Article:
Review: Marvel's 'WandaVision' a weird, wild journey into TV Land

Secondary Marvel characters step to forefront in strange sitcom extension of MCU

Adam Graham
The Detroit News

They're just a normal suburban couple living an idyllic sitcom life. Except she's a witch, he's an android and behind all that canned studio laughter, something very strange is going on.

That something strange is at the heart of "WandaVision," the bizarre, bewitching and ultimately enchanting Disney+ series that is acting as the kickoff to the latest phase of the ever-expanding, world-swallowing Marvel Cinematic Universe. On its surface it pays homage to classic American sitcoms (with hat tips to "The Dick Van Dyke Show," "Bewitched" and "The Brady Bunch," to name a few), with situations and set-ups that could pass for any night of programming on TV Land. Bigger questions — chiefly, what in the heck is going on here? — will keep audiences glued to the duration of the series' nine-episode run. 

Paul Bettany and Elizabeth Olsen in "WandaVision."

The answers to those big questions aren't even close to answered in the series' first three episodes, the allotment which was made available to reviewers. But there are small hints of the bigger picture, and callbacks to the MCU that it won't take eagle-eyed Redditors to point out (although there's plenty there for them to expand upon).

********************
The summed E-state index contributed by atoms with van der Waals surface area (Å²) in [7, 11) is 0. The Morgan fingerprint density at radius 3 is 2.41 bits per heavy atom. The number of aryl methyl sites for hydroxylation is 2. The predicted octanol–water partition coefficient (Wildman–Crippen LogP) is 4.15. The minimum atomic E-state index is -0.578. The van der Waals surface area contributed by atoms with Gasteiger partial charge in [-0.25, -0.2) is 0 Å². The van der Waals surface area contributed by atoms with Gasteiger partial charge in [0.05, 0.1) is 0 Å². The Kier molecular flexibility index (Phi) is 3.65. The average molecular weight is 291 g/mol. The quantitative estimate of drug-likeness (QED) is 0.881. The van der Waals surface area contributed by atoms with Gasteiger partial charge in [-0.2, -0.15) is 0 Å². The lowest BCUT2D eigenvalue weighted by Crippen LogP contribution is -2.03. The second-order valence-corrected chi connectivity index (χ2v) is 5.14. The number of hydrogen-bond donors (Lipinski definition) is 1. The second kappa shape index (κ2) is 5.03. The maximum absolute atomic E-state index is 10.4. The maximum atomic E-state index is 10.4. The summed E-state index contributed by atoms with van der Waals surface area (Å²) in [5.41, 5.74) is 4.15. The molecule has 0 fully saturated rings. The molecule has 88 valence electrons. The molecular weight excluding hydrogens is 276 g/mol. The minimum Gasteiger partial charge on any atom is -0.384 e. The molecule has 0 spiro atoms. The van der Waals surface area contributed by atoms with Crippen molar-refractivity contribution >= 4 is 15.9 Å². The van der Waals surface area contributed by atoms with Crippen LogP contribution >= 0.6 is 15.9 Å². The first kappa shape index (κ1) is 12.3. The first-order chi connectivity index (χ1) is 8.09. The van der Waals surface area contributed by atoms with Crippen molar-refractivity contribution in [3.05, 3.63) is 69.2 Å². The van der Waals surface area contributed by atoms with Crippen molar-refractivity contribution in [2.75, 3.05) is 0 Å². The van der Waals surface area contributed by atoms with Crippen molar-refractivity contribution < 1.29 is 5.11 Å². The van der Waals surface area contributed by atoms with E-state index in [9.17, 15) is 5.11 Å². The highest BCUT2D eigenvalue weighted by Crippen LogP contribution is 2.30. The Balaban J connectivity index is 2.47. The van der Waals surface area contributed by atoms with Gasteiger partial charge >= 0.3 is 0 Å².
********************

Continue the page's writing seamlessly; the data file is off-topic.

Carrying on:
Elizabeth Olsen resumes her role as Wanda Maximoff, aka Scarlett Witch, whom she first portrayed in 2015's "Avengers: Age of Ultron" (after making a brief appearance in the previous year's "Captain America: The Winter Soldier"). She's married to Paul Bettany's Vision, an android with a host of superpowers, whom it seems important to point out met his end in 2018's "Avengers: Infinity War." Does his death have anything to do with the seeming fever dream, alternate reality feel of "WandaVision?" Let the theories start flying. 

Elizabeth Olsen and Paul Bettany in "WandaVision."

As "WandaVision" kicks off, Wanda and Vision — who, up to now, have been relegated to secondary players — are newlyweds moving into a suburban home. The set-up is a black-and-white 1950s sitcom, complete with a cheery theme song ("a newlywed couple just moved to town!" we're told in one of those themes that spells out a show's plot) and a canned audience track, and the pair is thrown into a classic mix-up situation: Vision, who works at a faceless office firm, is bringing his boss over to dinner in hopes of winning a big promotion, and Wanda has to whip up dinner on the fly, all while they keep up the appearance of an everyday husband and wife. 

Olsen and Bettany are delightful, as is Kathryn Hahn, who plays Agnes, the sitcom trope of the nosy neighbor. The spirit is playful, the humor in line with the period material and the details are exacting, and you can forget the bigger picture and enjoy it for face value as a glowing tribute to sitcoms of yesteryear. (Bonus points for the in-show commercials which allude to companies and groups within the MCU mythology.) 

There are occasional cracks in the veneer of the show's reality, glitches in the Matrix, that hint that all is not what it seems. Is there a larger government-led experiment going on? Are the side characters moles? Or is Wanda creating this reality in her own head, and editing in real time? 

Whatever it is, "WandaVision" is the weirdest entry yet into the MCU, and a significant artistic step forward in its storytelling. It's bold and visionary and also a lot of fun, tweaking sitcoms in a knowing, loving way and playing with their format in a way that turns Americana on its ear. Like any great show, we're hooked.




Rated TV-PG: Nothing objectionable

Starts Friday on Disney+